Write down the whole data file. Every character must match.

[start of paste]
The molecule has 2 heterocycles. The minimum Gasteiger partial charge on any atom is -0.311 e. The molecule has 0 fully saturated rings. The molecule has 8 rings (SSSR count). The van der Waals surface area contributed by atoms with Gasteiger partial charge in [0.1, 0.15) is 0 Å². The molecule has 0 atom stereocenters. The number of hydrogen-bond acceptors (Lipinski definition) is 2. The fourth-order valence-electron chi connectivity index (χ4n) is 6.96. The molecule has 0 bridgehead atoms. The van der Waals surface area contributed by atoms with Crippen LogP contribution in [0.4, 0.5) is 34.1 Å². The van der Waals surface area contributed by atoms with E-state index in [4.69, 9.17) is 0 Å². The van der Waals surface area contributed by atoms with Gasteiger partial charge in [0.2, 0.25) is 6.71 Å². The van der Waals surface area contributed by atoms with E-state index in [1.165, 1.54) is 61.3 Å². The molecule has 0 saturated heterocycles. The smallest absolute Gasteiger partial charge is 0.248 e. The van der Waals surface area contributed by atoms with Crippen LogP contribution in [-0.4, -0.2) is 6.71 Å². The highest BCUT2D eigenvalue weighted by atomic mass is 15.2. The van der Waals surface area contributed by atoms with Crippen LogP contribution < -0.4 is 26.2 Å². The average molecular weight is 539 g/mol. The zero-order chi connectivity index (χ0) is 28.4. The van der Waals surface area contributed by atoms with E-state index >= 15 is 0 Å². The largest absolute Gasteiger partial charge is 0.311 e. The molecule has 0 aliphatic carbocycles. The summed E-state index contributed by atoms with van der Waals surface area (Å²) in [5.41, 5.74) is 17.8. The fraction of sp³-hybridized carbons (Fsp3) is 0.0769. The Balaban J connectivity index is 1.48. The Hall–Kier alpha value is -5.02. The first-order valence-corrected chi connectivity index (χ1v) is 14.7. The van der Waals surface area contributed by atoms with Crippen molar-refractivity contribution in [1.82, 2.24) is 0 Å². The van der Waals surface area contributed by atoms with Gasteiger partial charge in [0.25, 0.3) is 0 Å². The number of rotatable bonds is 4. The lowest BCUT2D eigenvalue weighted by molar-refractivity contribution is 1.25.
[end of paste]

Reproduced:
The molecule has 2 heterocycles. The minimum Gasteiger partial charge on any atom is -0.311 e. The molecule has 0 fully saturated rings. The molecule has 8 rings (SSSR count). The van der Waals surface area contributed by atoms with Gasteiger partial charge in [0.1, 0.15) is 0 Å². The molecule has 0 atom stereocenters. The number of hydrogen-bond acceptors (Lipinski definition) is 2. The fourth-order valence-electron chi connectivity index (χ4n) is 6.96. The molecule has 0 bridgehead atoms. The van der Waals surface area contributed by atoms with Crippen LogP contribution in [0.4, 0.5) is 34.1 Å². The van der Waals surface area contributed by atoms with E-state index in [4.69, 9.17) is 0 Å². The van der Waals surface area contributed by atoms with Gasteiger partial charge in [0.2, 0.25) is 6.71 Å². The van der Waals surface area contributed by atoms with E-state index in [1.165, 1.54) is 61.3 Å². The molecule has 0 saturated heterocycles. The smallest absolute Gasteiger partial charge is 0.248 e. The van der Waals surface area contributed by atoms with Crippen LogP contribution in [-0.4, -0.2) is 6.71 Å². The highest BCUT2D eigenvalue weighted by atomic mass is 15.2. The van der Waals surface area contributed by atoms with Crippen LogP contribution < -0.4 is 26.2 Å². The average molecular weight is 539 g/mol. The zero-order chi connectivity index (χ0) is 28.4. The van der Waals surface area contributed by atoms with E-state index >= 15 is 0 Å². The largest absolute Gasteiger partial charge is 0.311 e. The molecule has 0 aliphatic carbocycles. The summed E-state index contributed by atoms with van der Waals surface area (Å²) in [5.41, 5.74) is 17.8. The fraction of sp³-hybridized carbons (Fsp3) is 0.0769. The Balaban J connectivity index is 1.48. The Hall–Kier alpha value is -5.02. The first-order valence-corrected chi connectivity index (χ1v) is 14.7. The van der Waals surface area contributed by atoms with Crippen molar-refractivity contribution in [1.82, 2.24) is 0 Å². The van der Waals surface area contributed by atoms with Gasteiger partial charge in [0.25, 0.3) is 0 Å². The number of rotatable bonds is 4. The lowest BCUT2D eigenvalue weighted by molar-refractivity contribution is 1.25.